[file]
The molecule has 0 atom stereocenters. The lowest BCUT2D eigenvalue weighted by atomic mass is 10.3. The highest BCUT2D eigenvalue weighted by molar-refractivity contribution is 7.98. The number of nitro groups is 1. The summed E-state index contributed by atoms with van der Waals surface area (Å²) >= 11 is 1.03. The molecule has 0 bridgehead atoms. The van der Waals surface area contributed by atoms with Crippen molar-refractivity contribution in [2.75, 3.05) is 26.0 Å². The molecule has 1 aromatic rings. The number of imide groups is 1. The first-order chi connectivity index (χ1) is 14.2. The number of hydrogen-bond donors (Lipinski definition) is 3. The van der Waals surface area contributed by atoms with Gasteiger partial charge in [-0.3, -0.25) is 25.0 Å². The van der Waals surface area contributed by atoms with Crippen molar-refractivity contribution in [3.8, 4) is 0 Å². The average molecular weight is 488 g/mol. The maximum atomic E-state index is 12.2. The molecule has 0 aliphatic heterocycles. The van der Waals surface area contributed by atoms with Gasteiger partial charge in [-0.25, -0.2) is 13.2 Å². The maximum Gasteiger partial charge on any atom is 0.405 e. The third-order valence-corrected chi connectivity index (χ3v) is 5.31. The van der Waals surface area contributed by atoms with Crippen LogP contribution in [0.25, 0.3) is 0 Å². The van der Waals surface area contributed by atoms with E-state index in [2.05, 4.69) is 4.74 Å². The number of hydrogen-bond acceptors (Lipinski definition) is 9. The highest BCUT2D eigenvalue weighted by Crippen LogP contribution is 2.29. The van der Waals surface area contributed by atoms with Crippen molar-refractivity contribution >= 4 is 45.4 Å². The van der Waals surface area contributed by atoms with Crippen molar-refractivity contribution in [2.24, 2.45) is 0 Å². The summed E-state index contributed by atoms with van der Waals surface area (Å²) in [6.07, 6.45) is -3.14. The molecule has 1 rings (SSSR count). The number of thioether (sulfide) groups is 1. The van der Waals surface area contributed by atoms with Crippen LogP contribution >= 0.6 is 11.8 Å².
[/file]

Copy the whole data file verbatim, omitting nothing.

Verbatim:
The molecule has 0 atom stereocenters. The lowest BCUT2D eigenvalue weighted by atomic mass is 10.3. The highest BCUT2D eigenvalue weighted by molar-refractivity contribution is 7.98. The number of nitro groups is 1. The summed E-state index contributed by atoms with van der Waals surface area (Å²) >= 11 is 1.03. The molecule has 0 bridgehead atoms. The van der Waals surface area contributed by atoms with Crippen molar-refractivity contribution in [2.75, 3.05) is 26.0 Å². The molecule has 1 aromatic rings. The number of imide groups is 1. The first-order chi connectivity index (χ1) is 14.2. The number of hydrogen-bond donors (Lipinski definition) is 3. The van der Waals surface area contributed by atoms with Gasteiger partial charge in [-0.3, -0.25) is 25.0 Å². The van der Waals surface area contributed by atoms with Crippen molar-refractivity contribution in [3.8, 4) is 0 Å². The average molecular weight is 488 g/mol. The maximum atomic E-state index is 12.2. The molecule has 0 aliphatic heterocycles. The van der Waals surface area contributed by atoms with Gasteiger partial charge in [-0.25, -0.2) is 13.2 Å². The maximum Gasteiger partial charge on any atom is 0.405 e. The third-order valence-corrected chi connectivity index (χ3v) is 5.31. The van der Waals surface area contributed by atoms with Crippen LogP contribution in [0.25, 0.3) is 0 Å². The van der Waals surface area contributed by atoms with E-state index in [2.05, 4.69) is 4.74 Å². The number of hydrogen-bond acceptors (Lipinski definition) is 9. The highest BCUT2D eigenvalue weighted by Crippen LogP contribution is 2.29. The van der Waals surface area contributed by atoms with Crippen molar-refractivity contribution >= 4 is 45.4 Å². The van der Waals surface area contributed by atoms with Crippen molar-refractivity contribution in [2.24, 2.45) is 0 Å². The summed E-state index contributed by atoms with van der Waals surface area (Å²) in [6.07, 6.45) is -3.14. The molecule has 1 rings (SSSR count). The number of thioether (sulfide) groups is 1. The van der Waals surface area contributed by atoms with Crippen LogP contribution >= 0.6 is 11.8 Å².